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A-Team Webinar: Opportunities of New Approaches to Electronic Trading

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In today’s capital markets environment, front-office traders face a number of challenges, not least of which are high costs, shrinking margins, increased regulatory oversight, and a multiplicity of siloed, often-legacy applications on the trading desk that can hamper workflows. Within this environment, firms need to be able to rapidly adapt: to the evolving needs of their clients; to heavy competition; and to the growing requirement for multi-asset capabilities.

So how can new approaches to electronic trading help firms modernise their front office and reduce friction in their trading operations? Can simplification of the technology stack and taking a more modular approach to software implementation drive greater efficiency in the front office? What business and operational benefits can be gained by taking such an approach?

This was the topic of discussion at a recent A-Team Group webinar, ‘Opportunities of New Approaches to Electronic Trading’, sponsored by Itiviti and featuring panellists: Fabrice Scialom, Head of Digital Business Architecture at RBC Capital Markets; Jason England, Head of Capital Markets Hosting & Networks at TD Securities; Will Winzor Saile, Partner, Execution Analytics and Architecture at Redburn; and Linda Middleditch, Chief of Product Strategy and Engineering at Itiviti, a Broadridge Business.

The webinar started with an audience poll, asking attendees to highlight the challenges of high-performance trading at their own organisations. All of the respondents cited ‘legacy systems’ as a key challenge, with ‘poor systems integration’ and ‘lack of budget’ also receiving a high number of votes.

Panellists were not surprised by this response, as they all agreed that dealing with legacy systems in the front office remains a constant challenge. Many firms are hindered by monolithic platforms, which – while functionally rich – do not integrate well with other systems and are not easily adaptable to changing business requirements and evolving customer needs. One panellist also highlighted the fact that it is not always easy to find staff with the appropriate skill sets to maintain older systems.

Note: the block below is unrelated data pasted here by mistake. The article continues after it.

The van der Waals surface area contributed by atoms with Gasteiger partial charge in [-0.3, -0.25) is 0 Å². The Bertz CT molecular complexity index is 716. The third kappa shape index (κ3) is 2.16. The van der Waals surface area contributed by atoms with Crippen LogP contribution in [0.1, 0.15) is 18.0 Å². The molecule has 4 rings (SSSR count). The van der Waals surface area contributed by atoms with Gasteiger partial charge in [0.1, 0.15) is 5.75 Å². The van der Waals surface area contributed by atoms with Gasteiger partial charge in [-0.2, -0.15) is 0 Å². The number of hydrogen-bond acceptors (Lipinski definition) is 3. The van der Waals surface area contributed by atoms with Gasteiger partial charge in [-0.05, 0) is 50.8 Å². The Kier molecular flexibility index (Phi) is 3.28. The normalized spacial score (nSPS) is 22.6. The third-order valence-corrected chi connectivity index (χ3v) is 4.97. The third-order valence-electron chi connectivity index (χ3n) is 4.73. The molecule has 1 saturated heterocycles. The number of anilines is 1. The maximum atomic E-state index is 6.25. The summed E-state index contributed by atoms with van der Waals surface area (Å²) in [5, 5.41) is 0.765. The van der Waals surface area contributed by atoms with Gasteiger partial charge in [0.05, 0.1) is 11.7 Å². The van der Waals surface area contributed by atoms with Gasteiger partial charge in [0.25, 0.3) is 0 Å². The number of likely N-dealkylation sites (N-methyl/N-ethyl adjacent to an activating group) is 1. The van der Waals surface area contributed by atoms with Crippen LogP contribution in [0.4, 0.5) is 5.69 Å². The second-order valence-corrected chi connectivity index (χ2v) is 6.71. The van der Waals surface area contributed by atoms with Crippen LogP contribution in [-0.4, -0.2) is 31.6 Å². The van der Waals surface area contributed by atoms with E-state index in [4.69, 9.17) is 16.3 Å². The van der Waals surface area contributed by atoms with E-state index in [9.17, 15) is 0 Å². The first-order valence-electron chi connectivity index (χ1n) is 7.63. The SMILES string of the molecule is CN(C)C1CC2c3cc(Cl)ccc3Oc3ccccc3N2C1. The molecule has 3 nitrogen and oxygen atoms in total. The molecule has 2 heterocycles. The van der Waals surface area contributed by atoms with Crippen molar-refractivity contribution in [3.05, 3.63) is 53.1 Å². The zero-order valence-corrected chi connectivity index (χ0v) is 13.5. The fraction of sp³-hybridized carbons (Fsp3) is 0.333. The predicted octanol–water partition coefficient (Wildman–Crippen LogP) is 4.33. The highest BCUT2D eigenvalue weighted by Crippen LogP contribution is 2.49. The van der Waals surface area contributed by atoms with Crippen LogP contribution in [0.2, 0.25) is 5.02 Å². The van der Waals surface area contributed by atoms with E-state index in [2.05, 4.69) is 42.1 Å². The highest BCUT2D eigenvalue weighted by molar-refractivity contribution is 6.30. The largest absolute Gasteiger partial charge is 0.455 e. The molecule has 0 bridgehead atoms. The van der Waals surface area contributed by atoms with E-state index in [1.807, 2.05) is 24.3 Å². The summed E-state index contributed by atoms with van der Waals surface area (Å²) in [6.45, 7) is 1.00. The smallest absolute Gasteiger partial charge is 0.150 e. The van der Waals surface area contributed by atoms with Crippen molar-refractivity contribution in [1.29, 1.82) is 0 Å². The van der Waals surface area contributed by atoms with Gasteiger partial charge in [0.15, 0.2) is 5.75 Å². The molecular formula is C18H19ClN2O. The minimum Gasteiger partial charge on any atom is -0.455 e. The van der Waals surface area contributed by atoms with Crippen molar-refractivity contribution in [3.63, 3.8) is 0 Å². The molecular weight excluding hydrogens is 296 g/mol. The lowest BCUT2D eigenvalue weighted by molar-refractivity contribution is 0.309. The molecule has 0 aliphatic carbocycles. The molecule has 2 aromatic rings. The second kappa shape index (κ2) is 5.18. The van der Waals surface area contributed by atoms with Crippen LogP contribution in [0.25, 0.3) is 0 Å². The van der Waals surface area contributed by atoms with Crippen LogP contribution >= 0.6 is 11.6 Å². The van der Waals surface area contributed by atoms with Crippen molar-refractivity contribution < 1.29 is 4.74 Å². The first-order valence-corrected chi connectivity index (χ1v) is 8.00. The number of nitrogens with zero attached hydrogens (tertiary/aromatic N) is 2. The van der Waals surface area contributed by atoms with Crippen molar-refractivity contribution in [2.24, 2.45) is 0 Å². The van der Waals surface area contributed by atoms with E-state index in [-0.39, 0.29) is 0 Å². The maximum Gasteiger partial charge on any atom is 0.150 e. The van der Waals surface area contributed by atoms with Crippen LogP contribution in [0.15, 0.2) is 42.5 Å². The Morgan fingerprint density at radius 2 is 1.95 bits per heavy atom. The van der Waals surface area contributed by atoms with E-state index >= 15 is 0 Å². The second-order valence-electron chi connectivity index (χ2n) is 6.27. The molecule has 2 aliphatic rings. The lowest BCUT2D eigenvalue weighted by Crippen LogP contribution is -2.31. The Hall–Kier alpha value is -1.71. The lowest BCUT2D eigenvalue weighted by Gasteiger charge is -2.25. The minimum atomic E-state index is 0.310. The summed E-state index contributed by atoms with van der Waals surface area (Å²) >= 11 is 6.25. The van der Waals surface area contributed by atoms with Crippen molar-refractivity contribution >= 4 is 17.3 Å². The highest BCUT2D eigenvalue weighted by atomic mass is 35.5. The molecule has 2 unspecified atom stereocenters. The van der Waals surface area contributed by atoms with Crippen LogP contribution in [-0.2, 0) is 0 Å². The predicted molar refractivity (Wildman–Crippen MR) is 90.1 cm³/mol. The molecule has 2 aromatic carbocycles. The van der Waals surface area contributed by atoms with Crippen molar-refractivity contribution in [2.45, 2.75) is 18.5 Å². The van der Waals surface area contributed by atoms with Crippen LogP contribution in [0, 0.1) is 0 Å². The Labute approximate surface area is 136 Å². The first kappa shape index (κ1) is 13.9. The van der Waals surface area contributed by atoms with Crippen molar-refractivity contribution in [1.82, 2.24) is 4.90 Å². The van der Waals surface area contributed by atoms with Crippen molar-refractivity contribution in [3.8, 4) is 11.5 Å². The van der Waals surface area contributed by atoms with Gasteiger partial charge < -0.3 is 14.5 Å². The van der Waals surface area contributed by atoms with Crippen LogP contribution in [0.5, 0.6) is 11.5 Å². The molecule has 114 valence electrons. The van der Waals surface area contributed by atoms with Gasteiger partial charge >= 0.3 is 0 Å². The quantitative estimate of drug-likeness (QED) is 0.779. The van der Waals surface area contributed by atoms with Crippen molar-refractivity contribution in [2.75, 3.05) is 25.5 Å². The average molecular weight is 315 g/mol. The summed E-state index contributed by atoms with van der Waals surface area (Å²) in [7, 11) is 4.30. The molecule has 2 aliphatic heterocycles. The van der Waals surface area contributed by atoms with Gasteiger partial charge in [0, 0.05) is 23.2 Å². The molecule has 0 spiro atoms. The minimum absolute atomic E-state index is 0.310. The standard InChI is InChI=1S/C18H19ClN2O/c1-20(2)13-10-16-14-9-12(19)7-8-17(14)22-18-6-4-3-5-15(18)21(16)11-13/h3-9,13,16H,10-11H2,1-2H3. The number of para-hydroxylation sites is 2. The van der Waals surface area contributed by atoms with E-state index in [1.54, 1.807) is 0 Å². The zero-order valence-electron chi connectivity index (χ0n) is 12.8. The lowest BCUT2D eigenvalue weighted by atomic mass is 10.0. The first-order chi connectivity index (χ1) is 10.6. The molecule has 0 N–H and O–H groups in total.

Panellists then discussed how to break down these legacy applications into more modular systems, so that firms can not only take a “best of breed” approach, but also use a more modern framework to bring greater agility and flexibility into the front office. From a practical standpoint, an example was cited of how one firm, which historically had built vertical silos around single application vendors and asset classes, migrated to an Ansible automation platform, which now provides an intercommunication framework across asset classes.

The discussion then turned to the initial approaches that firms can take to modernising their trading infrastructure. Panellists were all in agreement that the most important first step is to work out, from a business perspective rather than a technology perspective, what it is you’re trying to do. The technology should fit the business, not the other way around. Only once those business goals have been defined, should firms look to where they might be able to introduce elements like cloud, AI, off-the-shelf components or outsourced services to address those business needs.

Some questions then came from the audience regarding how to reduce the cost of market data resources, how best to ensure that trading systems are able to comply with changing regulations without impacting trading, what are the challenges around implementing AI and machine learning in electronic trading, and how to achieve the nirvana of a true multi-asset class trading platform, all of which produced insightful responses from the panel.

In conclusion, this was a highly stimulating conversation, with a number of perceptive observations from an experienced and knowledgeable group of panellists, offering some key takeaways:

  • Modularise wherever possible
  • Go cutting edge, rather than bleeding edge
  • Find technology to match your business needs, not the other way around
  • Make sure you understand the interfaces of whatever systems you’re using
  • Automate whatever can be automated
  • Keep things simple.
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